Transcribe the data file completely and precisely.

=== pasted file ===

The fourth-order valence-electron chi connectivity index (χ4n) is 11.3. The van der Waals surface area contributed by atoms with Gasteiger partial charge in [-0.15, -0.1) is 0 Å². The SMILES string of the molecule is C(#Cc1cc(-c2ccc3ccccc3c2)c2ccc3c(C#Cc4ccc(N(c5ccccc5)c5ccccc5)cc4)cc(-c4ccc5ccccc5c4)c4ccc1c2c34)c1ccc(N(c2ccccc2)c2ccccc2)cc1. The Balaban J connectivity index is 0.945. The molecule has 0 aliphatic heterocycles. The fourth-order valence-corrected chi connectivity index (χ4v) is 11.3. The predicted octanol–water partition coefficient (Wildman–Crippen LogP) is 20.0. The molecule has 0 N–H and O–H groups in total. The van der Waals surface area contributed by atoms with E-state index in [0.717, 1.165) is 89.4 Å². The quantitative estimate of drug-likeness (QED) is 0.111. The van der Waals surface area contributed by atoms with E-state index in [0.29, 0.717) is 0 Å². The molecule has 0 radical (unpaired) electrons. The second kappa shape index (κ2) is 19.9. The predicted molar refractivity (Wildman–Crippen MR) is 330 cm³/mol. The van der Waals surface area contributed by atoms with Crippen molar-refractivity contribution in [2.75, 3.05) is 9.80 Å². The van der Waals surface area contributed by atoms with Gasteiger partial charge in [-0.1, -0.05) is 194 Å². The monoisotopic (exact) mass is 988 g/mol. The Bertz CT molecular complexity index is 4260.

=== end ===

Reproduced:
The fourth-order valence-electron chi connectivity index (χ4n) is 11.3. The van der Waals surface area contributed by atoms with Gasteiger partial charge in [-0.15, -0.1) is 0 Å². The SMILES string of the molecule is C(#Cc1cc(-c2ccc3ccccc3c2)c2ccc3c(C#Cc4ccc(N(c5ccccc5)c5ccccc5)cc4)cc(-c4ccc5ccccc5c4)c4ccc1c2c34)c1ccc(N(c2ccccc2)c2ccccc2)cc1. The Balaban J connectivity index is 0.945. The molecule has 0 aliphatic heterocycles. The fourth-order valence-corrected chi connectivity index (χ4v) is 11.3. The predicted octanol–water partition coefficient (Wildman–Crippen LogP) is 20.0. The molecule has 0 N–H and O–H groups in total. The van der Waals surface area contributed by atoms with E-state index in [0.717, 1.165) is 89.4 Å². The quantitative estimate of drug-likeness (QED) is 0.111. The van der Waals surface area contributed by atoms with E-state index in [0.29, 0.717) is 0 Å². The molecule has 0 radical (unpaired) electrons. The second kappa shape index (κ2) is 19.9. The predicted molar refractivity (Wildman–Crippen MR) is 330 cm³/mol. The van der Waals surface area contributed by atoms with Crippen molar-refractivity contribution in [2.75, 3.05) is 9.80 Å². The van der Waals surface area contributed by atoms with Gasteiger partial charge in [-0.1, -0.05) is 194 Å². The monoisotopic (exact) mass is 988 g/mol. The Bertz CT molecular complexity index is 4260.